New hospitalization numbers, Northam suspends new spending in pending budget, a surge in gun purchases, and more headlines

Virginia Mercury

NEWS TO KNOW
Our daily roundup of headlines from Virginia and elsewhere.

• “One month since the first positive COVID-19 test was announced in Virginia, state officials on Monday reported 2,878 confirmed cases and 54 deaths.”—Richmond Times-Dispatch

• “Eight more residents of a long-term care facility in Henrico who tested positive for coronavirus have died, bringing the death toll amid the outbreak to 28.”—Associated Press

• A consortium of state hospitals began releasing new data showing how many patients are currently hospitalized with COVID-19 (1,194), how many are in ICU beds (387), and how many are on ventilators (285).—Daily Press

• Gov. Ralph Northam urged people to wear masks when they leave the house to prevent the spread of disease, briefly putting on a cloth mask made by state prison inmates.—The Virginian-Pilot

• It could be weeks before localities see their share of an estimated $3.3 billion in federal funds headed to Virginia to aid the coronavirus response.—The Roanoke Times

• “Northam will suspend all new spending in the pending two-year, $135 billion state budget and divert planned deposits in the state’s reserves to pay for essential services in the public health and economic crises caused by the coronavirus pandemic.”—Richmond Times-Dispatch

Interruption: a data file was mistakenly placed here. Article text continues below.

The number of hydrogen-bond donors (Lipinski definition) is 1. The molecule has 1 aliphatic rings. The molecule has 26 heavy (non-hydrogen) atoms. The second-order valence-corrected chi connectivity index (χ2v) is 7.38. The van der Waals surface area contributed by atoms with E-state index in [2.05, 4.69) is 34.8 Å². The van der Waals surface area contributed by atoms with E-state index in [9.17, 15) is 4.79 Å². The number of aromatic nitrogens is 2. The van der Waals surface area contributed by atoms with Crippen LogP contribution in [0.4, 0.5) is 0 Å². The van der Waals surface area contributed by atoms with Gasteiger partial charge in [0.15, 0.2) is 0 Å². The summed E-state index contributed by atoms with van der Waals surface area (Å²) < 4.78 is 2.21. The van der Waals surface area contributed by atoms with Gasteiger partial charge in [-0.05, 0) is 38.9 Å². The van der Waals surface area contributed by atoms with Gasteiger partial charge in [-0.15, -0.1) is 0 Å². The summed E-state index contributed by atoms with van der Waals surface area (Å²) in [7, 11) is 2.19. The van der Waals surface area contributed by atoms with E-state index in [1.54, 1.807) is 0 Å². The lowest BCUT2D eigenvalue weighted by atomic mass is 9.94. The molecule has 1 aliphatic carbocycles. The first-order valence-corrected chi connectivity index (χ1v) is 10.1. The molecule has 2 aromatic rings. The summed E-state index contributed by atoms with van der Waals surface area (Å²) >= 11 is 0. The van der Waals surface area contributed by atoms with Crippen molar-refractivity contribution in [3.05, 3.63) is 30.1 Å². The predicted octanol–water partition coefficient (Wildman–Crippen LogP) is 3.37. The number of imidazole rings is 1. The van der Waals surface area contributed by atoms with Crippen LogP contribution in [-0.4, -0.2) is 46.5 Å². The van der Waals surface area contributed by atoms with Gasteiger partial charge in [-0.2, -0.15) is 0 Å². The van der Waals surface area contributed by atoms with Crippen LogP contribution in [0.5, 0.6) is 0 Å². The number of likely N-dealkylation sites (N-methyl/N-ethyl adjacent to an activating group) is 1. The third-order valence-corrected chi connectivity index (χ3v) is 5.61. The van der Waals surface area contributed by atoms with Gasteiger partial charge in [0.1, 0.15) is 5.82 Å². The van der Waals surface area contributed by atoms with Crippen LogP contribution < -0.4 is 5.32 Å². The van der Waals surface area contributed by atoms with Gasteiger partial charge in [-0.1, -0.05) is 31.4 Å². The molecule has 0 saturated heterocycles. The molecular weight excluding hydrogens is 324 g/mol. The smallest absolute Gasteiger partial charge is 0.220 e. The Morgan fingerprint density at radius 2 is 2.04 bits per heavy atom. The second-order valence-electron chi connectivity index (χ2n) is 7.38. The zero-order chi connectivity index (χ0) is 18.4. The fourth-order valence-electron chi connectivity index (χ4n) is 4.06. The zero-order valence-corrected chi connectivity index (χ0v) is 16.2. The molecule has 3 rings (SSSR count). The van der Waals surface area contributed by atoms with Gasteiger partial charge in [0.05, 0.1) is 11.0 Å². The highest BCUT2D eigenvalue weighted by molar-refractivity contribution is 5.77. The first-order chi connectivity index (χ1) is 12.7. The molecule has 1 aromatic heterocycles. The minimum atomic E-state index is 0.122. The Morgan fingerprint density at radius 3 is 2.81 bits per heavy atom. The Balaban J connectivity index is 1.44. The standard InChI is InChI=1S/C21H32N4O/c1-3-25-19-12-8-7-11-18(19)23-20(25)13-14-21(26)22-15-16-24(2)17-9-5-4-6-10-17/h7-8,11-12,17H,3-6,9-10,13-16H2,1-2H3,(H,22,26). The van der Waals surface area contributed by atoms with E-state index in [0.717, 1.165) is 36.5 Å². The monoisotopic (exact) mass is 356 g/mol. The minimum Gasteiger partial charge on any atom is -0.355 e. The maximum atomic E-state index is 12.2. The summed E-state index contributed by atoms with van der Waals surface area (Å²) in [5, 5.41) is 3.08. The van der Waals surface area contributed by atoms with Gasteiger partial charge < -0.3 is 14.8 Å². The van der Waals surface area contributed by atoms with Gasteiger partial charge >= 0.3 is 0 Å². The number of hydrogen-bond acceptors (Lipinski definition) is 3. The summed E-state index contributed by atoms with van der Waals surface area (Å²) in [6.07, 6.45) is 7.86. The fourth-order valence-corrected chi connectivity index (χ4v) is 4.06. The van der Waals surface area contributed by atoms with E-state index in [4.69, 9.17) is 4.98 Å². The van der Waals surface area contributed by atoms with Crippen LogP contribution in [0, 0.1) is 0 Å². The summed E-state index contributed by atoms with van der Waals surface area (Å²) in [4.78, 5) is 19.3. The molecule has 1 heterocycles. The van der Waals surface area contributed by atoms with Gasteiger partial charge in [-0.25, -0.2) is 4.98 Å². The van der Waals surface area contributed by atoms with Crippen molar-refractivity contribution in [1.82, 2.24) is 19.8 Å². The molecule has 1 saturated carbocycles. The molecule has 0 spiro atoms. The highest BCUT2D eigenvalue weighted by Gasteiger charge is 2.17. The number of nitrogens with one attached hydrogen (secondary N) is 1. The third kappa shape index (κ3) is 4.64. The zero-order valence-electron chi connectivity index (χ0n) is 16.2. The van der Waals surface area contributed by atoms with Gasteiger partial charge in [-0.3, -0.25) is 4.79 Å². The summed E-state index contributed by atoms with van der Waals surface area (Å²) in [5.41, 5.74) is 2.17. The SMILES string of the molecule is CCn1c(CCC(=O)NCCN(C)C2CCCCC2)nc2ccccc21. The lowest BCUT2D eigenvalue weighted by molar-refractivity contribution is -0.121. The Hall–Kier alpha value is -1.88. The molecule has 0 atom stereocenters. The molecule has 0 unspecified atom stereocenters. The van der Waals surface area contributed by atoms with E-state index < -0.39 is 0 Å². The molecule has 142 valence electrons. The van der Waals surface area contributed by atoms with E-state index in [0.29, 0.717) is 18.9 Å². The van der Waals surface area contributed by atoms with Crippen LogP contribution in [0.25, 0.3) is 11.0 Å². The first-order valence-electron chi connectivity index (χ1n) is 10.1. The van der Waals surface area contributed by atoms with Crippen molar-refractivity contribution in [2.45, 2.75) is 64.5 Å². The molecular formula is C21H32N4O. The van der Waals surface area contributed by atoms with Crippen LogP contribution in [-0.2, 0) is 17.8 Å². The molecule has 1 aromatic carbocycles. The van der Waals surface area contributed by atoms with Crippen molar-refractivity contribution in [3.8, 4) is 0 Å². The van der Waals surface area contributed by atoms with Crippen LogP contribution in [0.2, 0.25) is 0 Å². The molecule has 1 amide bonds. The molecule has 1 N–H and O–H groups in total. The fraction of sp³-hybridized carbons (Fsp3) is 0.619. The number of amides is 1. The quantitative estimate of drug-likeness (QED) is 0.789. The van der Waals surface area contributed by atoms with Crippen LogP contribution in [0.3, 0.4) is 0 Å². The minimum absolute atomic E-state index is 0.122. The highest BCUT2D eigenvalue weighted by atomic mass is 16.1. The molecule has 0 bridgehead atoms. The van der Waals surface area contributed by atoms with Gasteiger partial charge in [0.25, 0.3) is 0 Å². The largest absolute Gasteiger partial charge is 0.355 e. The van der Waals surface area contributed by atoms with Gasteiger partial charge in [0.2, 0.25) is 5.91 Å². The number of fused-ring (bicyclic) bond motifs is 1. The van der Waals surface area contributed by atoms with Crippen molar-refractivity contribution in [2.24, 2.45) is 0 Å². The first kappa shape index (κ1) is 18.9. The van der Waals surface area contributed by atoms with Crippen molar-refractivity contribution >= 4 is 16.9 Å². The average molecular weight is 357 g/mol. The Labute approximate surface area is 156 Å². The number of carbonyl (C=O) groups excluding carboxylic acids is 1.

• While the House of Delegates is planning to meet outdoors for the April 22 reconvened session to give themselves more space to spread out, the Senate is planning to meet at the Science Museum of Virginia.—Richmond Times Dispatch

• The state alcohol authority cleared distilleries to deliver alcohol directly to customers. “ABC Chief Executive Officer Travis Hill said distilleries are essential to the ‘economic vitality’ of the state.”—Associated Press

• A resident of a Virginia sex offender treatment center tested positive for COVID-19.—Richmond Times-Dispatch

• The state recorded a record 80,228 background checks for firearms purchases last month amid fears that the spread of the virus could lead to a breakdown of public order. “It’s like a parachute or a fire extinguisher. You never really want to use it, but it’s nice to know that you have it,” said a business analyst picking up a semiautomatic shotgun at a Hanover County shop.—Richmond Times-Dispatch

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